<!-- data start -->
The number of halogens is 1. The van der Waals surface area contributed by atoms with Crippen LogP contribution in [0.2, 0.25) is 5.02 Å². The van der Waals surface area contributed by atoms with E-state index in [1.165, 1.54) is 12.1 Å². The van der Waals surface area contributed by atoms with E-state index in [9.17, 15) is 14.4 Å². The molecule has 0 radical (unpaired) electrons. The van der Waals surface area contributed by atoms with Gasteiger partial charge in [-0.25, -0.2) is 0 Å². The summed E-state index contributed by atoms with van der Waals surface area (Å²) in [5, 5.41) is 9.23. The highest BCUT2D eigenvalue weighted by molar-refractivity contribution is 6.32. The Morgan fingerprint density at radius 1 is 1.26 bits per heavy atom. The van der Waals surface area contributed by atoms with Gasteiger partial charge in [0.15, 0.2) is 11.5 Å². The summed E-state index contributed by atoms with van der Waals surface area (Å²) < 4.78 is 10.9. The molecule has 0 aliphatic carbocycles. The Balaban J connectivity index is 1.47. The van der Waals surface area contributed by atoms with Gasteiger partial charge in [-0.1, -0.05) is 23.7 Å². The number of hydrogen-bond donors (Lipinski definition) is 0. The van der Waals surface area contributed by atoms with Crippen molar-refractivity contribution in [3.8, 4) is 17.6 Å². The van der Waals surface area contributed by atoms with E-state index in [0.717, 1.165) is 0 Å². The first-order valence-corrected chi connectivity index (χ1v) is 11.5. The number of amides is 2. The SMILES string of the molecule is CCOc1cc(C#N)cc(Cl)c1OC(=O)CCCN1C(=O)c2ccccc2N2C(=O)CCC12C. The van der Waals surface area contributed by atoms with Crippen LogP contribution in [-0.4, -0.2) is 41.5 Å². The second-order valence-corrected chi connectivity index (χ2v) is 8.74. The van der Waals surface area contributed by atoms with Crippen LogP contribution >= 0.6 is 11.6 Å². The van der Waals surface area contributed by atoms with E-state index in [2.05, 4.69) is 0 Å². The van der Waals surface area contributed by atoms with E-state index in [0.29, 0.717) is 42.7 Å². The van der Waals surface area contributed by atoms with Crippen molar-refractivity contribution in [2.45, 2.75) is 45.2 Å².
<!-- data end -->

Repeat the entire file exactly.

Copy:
The number of halogens is 1. The van der Waals surface area contributed by atoms with Crippen LogP contribution in [0.2, 0.25) is 5.02 Å². The van der Waals surface area contributed by atoms with E-state index in [1.165, 1.54) is 12.1 Å². The van der Waals surface area contributed by atoms with E-state index in [9.17, 15) is 14.4 Å². The molecule has 0 radical (unpaired) electrons. The van der Waals surface area contributed by atoms with Gasteiger partial charge in [-0.25, -0.2) is 0 Å². The summed E-state index contributed by atoms with van der Waals surface area (Å²) in [5, 5.41) is 9.23. The highest BCUT2D eigenvalue weighted by molar-refractivity contribution is 6.32. The Morgan fingerprint density at radius 1 is 1.26 bits per heavy atom. The van der Waals surface area contributed by atoms with Gasteiger partial charge in [0.15, 0.2) is 11.5 Å². The summed E-state index contributed by atoms with van der Waals surface area (Å²) < 4.78 is 10.9. The molecule has 0 aliphatic carbocycles. The Balaban J connectivity index is 1.47. The van der Waals surface area contributed by atoms with Gasteiger partial charge in [-0.1, -0.05) is 23.7 Å². The number of hydrogen-bond donors (Lipinski definition) is 0. The van der Waals surface area contributed by atoms with Crippen molar-refractivity contribution in [3.8, 4) is 17.6 Å². The van der Waals surface area contributed by atoms with E-state index in [0.717, 1.165) is 0 Å². The first-order valence-corrected chi connectivity index (χ1v) is 11.5. The number of amides is 2. The SMILES string of the molecule is CCOc1cc(C#N)cc(Cl)c1OC(=O)CCCN1C(=O)c2ccccc2N2C(=O)CCC12C. The van der Waals surface area contributed by atoms with Crippen LogP contribution in [-0.4, -0.2) is 41.5 Å². The second-order valence-corrected chi connectivity index (χ2v) is 8.74. The van der Waals surface area contributed by atoms with Crippen LogP contribution >= 0.6 is 11.6 Å². The van der Waals surface area contributed by atoms with E-state index in [2.05, 4.69) is 0 Å². The van der Waals surface area contributed by atoms with E-state index in [0.29, 0.717) is 42.7 Å². The van der Waals surface area contributed by atoms with Crippen molar-refractivity contribution in [2.45, 2.75) is 45.2 Å².